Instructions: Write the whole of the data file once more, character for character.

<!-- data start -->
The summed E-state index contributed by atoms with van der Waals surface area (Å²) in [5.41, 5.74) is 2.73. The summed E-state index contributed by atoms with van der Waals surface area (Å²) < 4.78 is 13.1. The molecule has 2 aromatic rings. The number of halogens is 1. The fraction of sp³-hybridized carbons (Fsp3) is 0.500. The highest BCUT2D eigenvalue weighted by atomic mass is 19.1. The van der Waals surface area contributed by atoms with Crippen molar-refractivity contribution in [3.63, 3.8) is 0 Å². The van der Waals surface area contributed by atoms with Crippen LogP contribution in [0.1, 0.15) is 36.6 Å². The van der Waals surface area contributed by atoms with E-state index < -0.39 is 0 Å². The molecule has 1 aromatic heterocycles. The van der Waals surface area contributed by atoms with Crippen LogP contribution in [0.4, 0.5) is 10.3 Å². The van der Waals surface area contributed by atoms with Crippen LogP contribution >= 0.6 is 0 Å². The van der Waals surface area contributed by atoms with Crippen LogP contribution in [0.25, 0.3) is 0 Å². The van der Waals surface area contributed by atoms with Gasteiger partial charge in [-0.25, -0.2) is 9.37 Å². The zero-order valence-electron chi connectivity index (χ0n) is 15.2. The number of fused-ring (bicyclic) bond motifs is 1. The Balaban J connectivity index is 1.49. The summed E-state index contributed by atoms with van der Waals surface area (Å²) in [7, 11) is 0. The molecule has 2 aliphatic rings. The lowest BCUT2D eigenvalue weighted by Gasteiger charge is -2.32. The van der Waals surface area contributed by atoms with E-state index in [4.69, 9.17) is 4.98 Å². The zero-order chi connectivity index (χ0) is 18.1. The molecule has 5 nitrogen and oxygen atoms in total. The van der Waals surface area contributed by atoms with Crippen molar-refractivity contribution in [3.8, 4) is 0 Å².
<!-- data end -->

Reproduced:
The summed E-state index contributed by atoms with van der Waals surface area (Å²) in [5.41, 5.74) is 2.73. The summed E-state index contributed by atoms with van der Waals surface area (Å²) < 4.78 is 13.1. The molecule has 2 aromatic rings. The number of halogens is 1. The fraction of sp³-hybridized carbons (Fsp3) is 0.500. The highest BCUT2D eigenvalue weighted by atomic mass is 19.1. The van der Waals surface area contributed by atoms with Crippen molar-refractivity contribution in [3.63, 3.8) is 0 Å². The van der Waals surface area contributed by atoms with Crippen LogP contribution in [0.1, 0.15) is 36.6 Å². The van der Waals surface area contributed by atoms with E-state index < -0.39 is 0 Å². The molecule has 1 aromatic heterocycles. The van der Waals surface area contributed by atoms with Crippen LogP contribution in [0.4, 0.5) is 10.3 Å². The van der Waals surface area contributed by atoms with Crippen LogP contribution >= 0.6 is 0 Å². The van der Waals surface area contributed by atoms with Crippen LogP contribution in [0.25, 0.3) is 0 Å². The van der Waals surface area contributed by atoms with Gasteiger partial charge in [-0.25, -0.2) is 9.37 Å². The zero-order valence-electron chi connectivity index (χ0n) is 15.2. The number of fused-ring (bicyclic) bond motifs is 1. The Balaban J connectivity index is 1.49. The summed E-state index contributed by atoms with van der Waals surface area (Å²) in [7, 11) is 0. The molecule has 2 aliphatic rings. The lowest BCUT2D eigenvalue weighted by Gasteiger charge is -2.32. The van der Waals surface area contributed by atoms with E-state index in [4.69, 9.17) is 4.98 Å². The zero-order chi connectivity index (χ0) is 18.1. The molecule has 5 nitrogen and oxygen atoms in total. The van der Waals surface area contributed by atoms with Crippen molar-refractivity contribution in [3.8, 4) is 0 Å².